Ironman Lanzarote 2019 will take place on 25th May 2019.
If you’ve ever been to Ironman Lanzarote, you’ll know it’s a massive competition, with more than 2,000 athletes and close to 5,000 volunteers and officials making it all happen.
Ironman Lanzarote is a triathlon event which consists of a 3.8KM swim, a 180KM bike ride and a 42.2KM marathon – each segment following straight on from the last.
About 50 of those 2,000 competitors are professionals. They will complete the course in somewhere between 8 and 10 hours, and they are dedicated to their craft full-time. The other 1950 are called “age groupers.” They’re people like you and I – most training hard all year while holding down a full time job, and dealing with the cost of entry (€450,) flights and accommodation in many cases and equipment prices that would make your eyes water.
There’s no prize money for them – they get a medal, a finisher’s shirt and the kudos of having competed in the world’s toughest triathlon.
The World’s Toughest
There are around 37 full distance Ironman events around the world. They all consist of a 3.8KM swim, a 180KM bike ride and a 42.2KM marathon.
Lanzarote is the toughest for several reasons – the swim is in The Atlantic, with the swells associated, the bike course climbs over 2,500 metres, often into a strong northerly wind and the marathon generally takes place in searing heat.
The drop out rate is high.
So, let’s have a look at the detail, where to watch and what it’s like for an age grouper athlete.
Ironman Lanzarote – Pre Race
The main event is always on a Saturday, and it all kicks off on the Friday. While the adults are “racking” their bikes in the transition area, the local and international broadcasting starts and the party begins! There’s a race for youngsters, called Ironkids, which takes place on the Friday afternoon.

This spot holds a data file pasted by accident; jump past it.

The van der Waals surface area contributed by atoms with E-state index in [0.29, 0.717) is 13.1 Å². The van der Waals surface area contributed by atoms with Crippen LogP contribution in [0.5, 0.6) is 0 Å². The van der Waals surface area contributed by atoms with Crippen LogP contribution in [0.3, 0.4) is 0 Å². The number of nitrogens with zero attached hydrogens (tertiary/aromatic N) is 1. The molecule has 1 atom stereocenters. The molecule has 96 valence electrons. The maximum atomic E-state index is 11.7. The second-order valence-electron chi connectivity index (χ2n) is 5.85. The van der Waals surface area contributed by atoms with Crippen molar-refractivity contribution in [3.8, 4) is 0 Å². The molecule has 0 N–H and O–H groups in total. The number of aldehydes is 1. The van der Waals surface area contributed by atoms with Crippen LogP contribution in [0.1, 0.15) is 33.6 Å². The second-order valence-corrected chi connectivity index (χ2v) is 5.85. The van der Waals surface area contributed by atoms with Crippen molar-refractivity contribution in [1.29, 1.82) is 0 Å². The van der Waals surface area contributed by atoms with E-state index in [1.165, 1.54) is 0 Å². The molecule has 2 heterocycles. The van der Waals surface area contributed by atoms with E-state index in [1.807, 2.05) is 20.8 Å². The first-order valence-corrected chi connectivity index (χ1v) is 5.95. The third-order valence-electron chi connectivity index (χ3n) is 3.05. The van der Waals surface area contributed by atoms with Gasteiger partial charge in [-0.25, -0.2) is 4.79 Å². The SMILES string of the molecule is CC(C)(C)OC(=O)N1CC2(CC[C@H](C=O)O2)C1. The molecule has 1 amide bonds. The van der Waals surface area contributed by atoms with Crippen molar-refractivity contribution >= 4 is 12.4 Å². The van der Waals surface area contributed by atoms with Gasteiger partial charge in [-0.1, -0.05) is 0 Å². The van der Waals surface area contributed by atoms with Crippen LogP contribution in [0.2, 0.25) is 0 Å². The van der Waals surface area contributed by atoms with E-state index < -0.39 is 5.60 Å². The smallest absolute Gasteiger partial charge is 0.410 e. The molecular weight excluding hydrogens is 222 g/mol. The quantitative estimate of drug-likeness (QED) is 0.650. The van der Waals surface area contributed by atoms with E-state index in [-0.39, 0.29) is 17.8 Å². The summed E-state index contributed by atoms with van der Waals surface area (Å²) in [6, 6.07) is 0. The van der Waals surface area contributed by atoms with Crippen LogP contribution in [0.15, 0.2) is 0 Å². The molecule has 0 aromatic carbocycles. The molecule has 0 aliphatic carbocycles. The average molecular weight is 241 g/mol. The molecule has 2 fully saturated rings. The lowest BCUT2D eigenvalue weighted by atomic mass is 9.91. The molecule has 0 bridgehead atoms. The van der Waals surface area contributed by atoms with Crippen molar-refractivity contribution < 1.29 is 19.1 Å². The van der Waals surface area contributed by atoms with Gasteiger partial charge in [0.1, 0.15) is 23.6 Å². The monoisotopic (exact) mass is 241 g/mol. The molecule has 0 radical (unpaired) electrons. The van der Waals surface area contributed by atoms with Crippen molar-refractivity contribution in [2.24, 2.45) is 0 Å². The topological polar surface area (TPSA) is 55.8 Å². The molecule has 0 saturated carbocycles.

The transition area is located at the Fariones end of Playa Grande on the main Puerto del Carmen “strip.” There are grandstands, a booming PA and the atmosphere is amazing.
Where to watch
It all happens in that transition area – watch over 2,000 gorgeous bikes being racked, say hello to the athletes, enjoy Ironkids, and buy some cool merchandise.
From an athlete’s perspective
On race morning, I get up at around 5AM, having struggled to sleep, thank to my nerves. I try to force as much breakfast down as possible, knowing I will need the energy, but it’s going to be hard going.
I dive into one of the many Portaloos for a final visit before my warm up!
I head to the “transition area” in Puerto del Carmen at around 6AM. There’s always a big crowd there to watch Ironman Lanzarote – some of them have been up all night drinking. I carry my wetsuit and will already be wearing my triathlon suit. I check (for the hundredth time) the bags which are hanging up in transition, which contain my gear and nutrition for each segment of the race. I go to my bike, pump the tyres again, and make sure my drinks and energy bars are where they should be.
Ironman Lanzarote starts at 7AM prompt, from the beach. When the klaxon sounds, all 2,000 competitors funnel into the ocean – it can be chaotic!
The swim consists of two 1.9KM loops, following a line of buoys off shore, for a total of 3.8KM. Athletes swim straight away from the beach, and then turn left and swim along the coast, before turning at around the 800 metre mark, coming back to the start area to run along the beach and over a timing mat, before diving back in for the second loop.
Conditions can vary considerably, according to the wind. It can be a glassy and smooth swim, or there can be an uncomfortable swell. The fastest athletes will do the swim in about 45 minutes, most will complete it in between an hour and 1.5 hours. There is a cut off time of 2 hours and 20 minutes, and any athletes left in the water will be disqualified.
Where to watch
Be on the beach by 0630 – the sun will be beginning to rise. Don’t miss the start of Ironman Lanzarote – it’s amazing to watch! You can then walk along the beach and follow the swimmers, and make sure you’re back at the start / finish area by around 0745 to see the pros running up the beach, making a very quick change and then charging off on their bikes.
From an athlete’s perspective
Having applied some vaseline to any parts that may rub, I don my wetsuit and walk down to the start area on the beach. The grandstand is full and the PA pumping music out. The start area is about 25 metres from the ocean, and we all have to stand in a certain area based on their expected finish time. Super fast swimmers at the front, and the slowest another 50 metres behind. I’m in the middle, crowded on all sides, but feeling very lonely. Everyone is really crammed together and there is lots of nervous laughter and banter.
The PA builds up to a crescendo and it’s starting to get lighter as the sun comes up. Suddenly, there’s a loud hooter and the race is on! The pros sprint into the water, but for the rest of us, the procession seems incredibly slow – 2,000 people trying to get left to reduce the distance to the first buoy.